Hydrology, Cryosphere & Earth Surface Research Spotlight

What’s Missing from Antarctic Ice Sheet Loss Predictions?

Accurately modeling melt rates in specific ice shelf locations is critical for forecasting how Antarctica’s ice sheet will respond to climate change.

Source: Geophysical Research Letters


Coastal Antarctica’s vast, floating ice shelves buttress against glacial flow of the Antarctic ice sheet into the ocean. However, relatively warm ocean waters are rapidly melting some ice shelves from beneath, leading to ice sheet retreat. This submarine melting is important particularly in West Antarctica, where the inland-deepening bedrock means this retreat could begin to accelerate, contributing greatly to sea level rise. New research by Goldberg et al. investigates a West Antarctic glacier system, pinpointing missing knowledge vital for predicting how shelf melt will affect the ice sheet.

Mathematical models of ice shelf melt rates are essential to predict resulting ice sheet loss. However, it has been unclear how accurately ice shelf models capture different melt rates in different shelf locations and how accurate these models need to be to make reliable ice sheet predictions.

To address these issues, the authors focused on West Antarctica’s Crosson and Dotson ice shelves, which, like several other ice shelves, are thinning from exposure to relatively warm Circumpolar Deep Water. This thinning may underpin decreased buttressing of three glaciers—Smith, Pope, and Kohler—that flow from the Antarctic ice sheet into the shelves.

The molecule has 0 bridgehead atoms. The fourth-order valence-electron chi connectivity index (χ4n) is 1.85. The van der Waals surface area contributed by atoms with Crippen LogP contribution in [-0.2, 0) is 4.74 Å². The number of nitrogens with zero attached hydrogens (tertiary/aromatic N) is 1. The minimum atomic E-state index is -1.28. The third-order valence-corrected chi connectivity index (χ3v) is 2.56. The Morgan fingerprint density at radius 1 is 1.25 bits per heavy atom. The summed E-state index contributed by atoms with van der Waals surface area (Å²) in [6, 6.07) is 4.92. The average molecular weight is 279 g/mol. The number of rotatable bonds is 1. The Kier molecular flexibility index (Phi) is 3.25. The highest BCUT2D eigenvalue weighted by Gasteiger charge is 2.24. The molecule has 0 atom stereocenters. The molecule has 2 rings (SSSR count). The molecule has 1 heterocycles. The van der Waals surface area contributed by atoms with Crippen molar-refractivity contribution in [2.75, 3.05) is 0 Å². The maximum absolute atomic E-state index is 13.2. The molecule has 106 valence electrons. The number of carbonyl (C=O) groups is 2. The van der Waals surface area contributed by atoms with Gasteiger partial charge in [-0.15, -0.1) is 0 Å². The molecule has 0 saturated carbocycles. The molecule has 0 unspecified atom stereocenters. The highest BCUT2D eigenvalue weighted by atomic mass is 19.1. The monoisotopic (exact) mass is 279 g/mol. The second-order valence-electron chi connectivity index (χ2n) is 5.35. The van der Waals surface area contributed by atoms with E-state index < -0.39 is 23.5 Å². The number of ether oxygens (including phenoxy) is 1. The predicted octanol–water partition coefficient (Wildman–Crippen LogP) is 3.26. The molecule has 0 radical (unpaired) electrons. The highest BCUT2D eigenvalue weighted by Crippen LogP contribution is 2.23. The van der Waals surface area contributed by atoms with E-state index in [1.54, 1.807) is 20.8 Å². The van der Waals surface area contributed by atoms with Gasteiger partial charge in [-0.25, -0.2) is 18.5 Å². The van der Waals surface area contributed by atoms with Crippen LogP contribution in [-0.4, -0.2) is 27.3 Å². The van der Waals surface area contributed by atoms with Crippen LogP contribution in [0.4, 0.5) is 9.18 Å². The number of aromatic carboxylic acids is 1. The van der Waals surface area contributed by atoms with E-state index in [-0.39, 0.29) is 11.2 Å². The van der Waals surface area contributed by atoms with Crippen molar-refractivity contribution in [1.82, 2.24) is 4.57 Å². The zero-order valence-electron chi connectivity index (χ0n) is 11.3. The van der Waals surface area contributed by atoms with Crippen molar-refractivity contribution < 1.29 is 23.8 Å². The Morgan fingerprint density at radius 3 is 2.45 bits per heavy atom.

The researchers used the Massachusetts Institute of Technology (MIT) General Circulation Model (MITgcm) to model melt rates beneath Crosson and Dotson, exploring several different mathematical representations of ocean physics and of the geometry of the cavities beneath the shelves where melting occurs. They also calculated real-world shelf melt rates using data from the satellites CryoSat-2 and Sentinel-1.

The analysis showed that melt rates were highly variable between different underwater locations beneath the two shelves. Comparison of the model outputs to the satellite observations revealed key factors necessary for accurate modeling of these variations, including improved bathymetric data and better knowledge of ocean flow next to the ice.

Next, the scientists used MITgcm’s STREAMICE feature to model how varying ice shelf melt rates affect ice flow for the Smith, Pope, and Kohler glaciers. They found that capturing different melt rates in different locations is important for accurately modeling glacier response but appears to be more important for some locations than others. Critical underwater melt locations include grounding lines, where land-bound glaciers transition to floating ice shelves, and shear margins, high-friction boundaries between shelves.

These findings suggest that improved modeling and observations of ice-ocean dynamics at grounding lines and shear margins are needed to accurately predict how climate change will affect ice shelves and ice sheets. (Geophysical Research Letters, https://doi.org/10.1029/2018GL080383, 2019)

—Sarah Stanley, Freelance Writer

Citation: Stanley, S. (2019), What’s missing from Antarctic ice sheet loss predictions?, Eos, 100, https://doi.org/10.1029/2019EO118261. Published on 21 March 2019.
Text © 2019. The authors. CC BY-NC-ND 3.0
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